The need for Authenticity in Innovation (or don’t eat sushi with a fork)

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Guest post by Madeleine Gasparinatos  At a creative innovation conference held earlier this year in Sydney, Hollywood Art Director Jeffrey Julian said “You can eat more sushi with a fork. But it would be wrong”. Julian went on to say “…don’t innovate for innovation sake. Remember ceremony”.

When thinking about innovation and the need for authenticity, his words have stuck in my mind.

It begs the question - how are we really making technology work for us on a day-to-day basis? It’s becoming clearer that we need to harness its ability for making real, personal, cultural and creative connections.

Last month a two-day summit was held at the National Centre of Indigenous Excellence. Called the Indigenous Digital Excellence Agenda (IDEA) the summit brought together nearly 40 emerging and established Indigenous leaders to co-create a nation where Aboriginal and Torres Strait Islanders can thrive in the digital world. Through a series of workshops and learning processes, participants were asked to come up with ideas to work towards Indigenous digital excellence.

What came out of the summit were ideas that were able to grasp current technology and make it work for communities. Some of the ideas included Blackfella Enterprises – an initiative aiming to sensitively and appropriately commercialise traditional cultural knowledge. Through new digital social enterprises, elders and young people would work together to revitalize and strengthen culture and to bring economic independence. Another example is Doris – a playfully named Indigenous search engine (Doris means to have a bit of yarn) that helps people find authentic Indigenous content. The search engine would use filters and approval processes developed by Indigenous people and maintained through community legitimacy.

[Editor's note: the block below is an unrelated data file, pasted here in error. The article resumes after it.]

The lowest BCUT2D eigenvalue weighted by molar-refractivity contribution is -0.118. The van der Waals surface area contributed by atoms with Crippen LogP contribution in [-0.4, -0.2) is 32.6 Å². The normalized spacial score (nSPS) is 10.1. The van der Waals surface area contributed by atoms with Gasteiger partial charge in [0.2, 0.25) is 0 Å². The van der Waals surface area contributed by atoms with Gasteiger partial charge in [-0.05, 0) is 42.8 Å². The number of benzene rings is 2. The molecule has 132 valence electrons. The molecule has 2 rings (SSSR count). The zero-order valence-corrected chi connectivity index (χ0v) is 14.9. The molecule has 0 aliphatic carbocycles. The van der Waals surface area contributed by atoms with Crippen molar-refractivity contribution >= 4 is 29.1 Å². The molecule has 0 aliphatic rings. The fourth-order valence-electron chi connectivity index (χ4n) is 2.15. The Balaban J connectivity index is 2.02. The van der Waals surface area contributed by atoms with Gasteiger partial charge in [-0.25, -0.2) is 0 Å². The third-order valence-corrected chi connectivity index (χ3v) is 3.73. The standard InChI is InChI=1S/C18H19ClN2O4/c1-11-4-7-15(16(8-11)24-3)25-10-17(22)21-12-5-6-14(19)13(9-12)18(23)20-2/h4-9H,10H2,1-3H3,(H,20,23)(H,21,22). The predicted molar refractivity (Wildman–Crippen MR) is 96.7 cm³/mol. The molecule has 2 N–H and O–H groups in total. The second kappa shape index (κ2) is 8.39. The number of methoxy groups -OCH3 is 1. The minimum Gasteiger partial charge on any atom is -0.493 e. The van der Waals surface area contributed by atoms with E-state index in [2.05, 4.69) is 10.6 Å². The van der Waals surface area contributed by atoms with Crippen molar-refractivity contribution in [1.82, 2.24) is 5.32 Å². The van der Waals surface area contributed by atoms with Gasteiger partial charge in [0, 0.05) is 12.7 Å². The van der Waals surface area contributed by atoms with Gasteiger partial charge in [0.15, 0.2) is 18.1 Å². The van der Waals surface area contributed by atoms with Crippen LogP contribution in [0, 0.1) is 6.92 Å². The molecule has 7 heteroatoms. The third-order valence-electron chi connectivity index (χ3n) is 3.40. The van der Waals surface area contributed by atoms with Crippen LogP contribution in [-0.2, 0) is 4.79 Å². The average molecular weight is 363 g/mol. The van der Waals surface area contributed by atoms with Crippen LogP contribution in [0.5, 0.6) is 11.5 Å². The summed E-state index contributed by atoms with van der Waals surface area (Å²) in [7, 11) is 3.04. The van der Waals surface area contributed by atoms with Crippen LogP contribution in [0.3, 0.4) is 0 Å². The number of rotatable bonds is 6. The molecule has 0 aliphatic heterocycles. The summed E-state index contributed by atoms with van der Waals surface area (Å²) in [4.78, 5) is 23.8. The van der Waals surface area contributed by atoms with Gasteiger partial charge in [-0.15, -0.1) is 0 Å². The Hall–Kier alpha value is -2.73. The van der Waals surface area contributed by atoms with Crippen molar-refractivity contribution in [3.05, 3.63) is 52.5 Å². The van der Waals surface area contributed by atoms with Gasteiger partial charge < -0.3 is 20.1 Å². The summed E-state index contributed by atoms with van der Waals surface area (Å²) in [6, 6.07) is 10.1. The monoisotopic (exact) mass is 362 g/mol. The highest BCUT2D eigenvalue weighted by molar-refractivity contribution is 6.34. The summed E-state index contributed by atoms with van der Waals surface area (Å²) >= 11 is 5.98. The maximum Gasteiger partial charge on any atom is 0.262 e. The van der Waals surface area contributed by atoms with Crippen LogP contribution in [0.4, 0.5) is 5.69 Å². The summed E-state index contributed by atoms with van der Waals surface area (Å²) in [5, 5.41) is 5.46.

There was also a lot of discussion about language apps – preserving the hundreds of languages across the nation, or welcome to country apps, so people can geo-locate where they are on an Indigenous nations map and understand past and present history of the land. What was missing and what was encouraging to see is that people weren’t looking for the next best thing in technological advances. They were thinking about making the current technology benefit them in greater ways.

Looking at this approach from an entirely different angle, technology allows us to work from home, interstate or overseas with minimal fuss. But is it worth it? Yahoo! doesn’t think so. Earlier this year Yahoo! CEO Marissa Mayer asked for all those working from home to resume an office routine. In the memo that went out to all staff it noted that “To become the absolute best place to work, communication and collaboration will be important, so we need to be working side-by-side. Some of the best decisions and insights come from hallway and cafeteria discussions, meeting new people, and impromptu team meetings… Speed and quality are often sacrificed when we work from home…”. Whilst this may have been dramatic and left some staff disgruntled, maybe Marissa has a point – are we innovating for the sake of innovating? Just because we can work from home doesn’t mean we should. The real magic can happen through connections and whether they be online or offline they have to be authentic enough to work.

So when thinking about your business, technology or your daily routine, don’t innovate for the sake of it. Remember ceremony and don’t ever each sushi with a fork.

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Madeleine Gasparinatos is a digital media strategist, events manager and brand consultant who has worked with companies including NCIE, Portable Studios and Das Monk.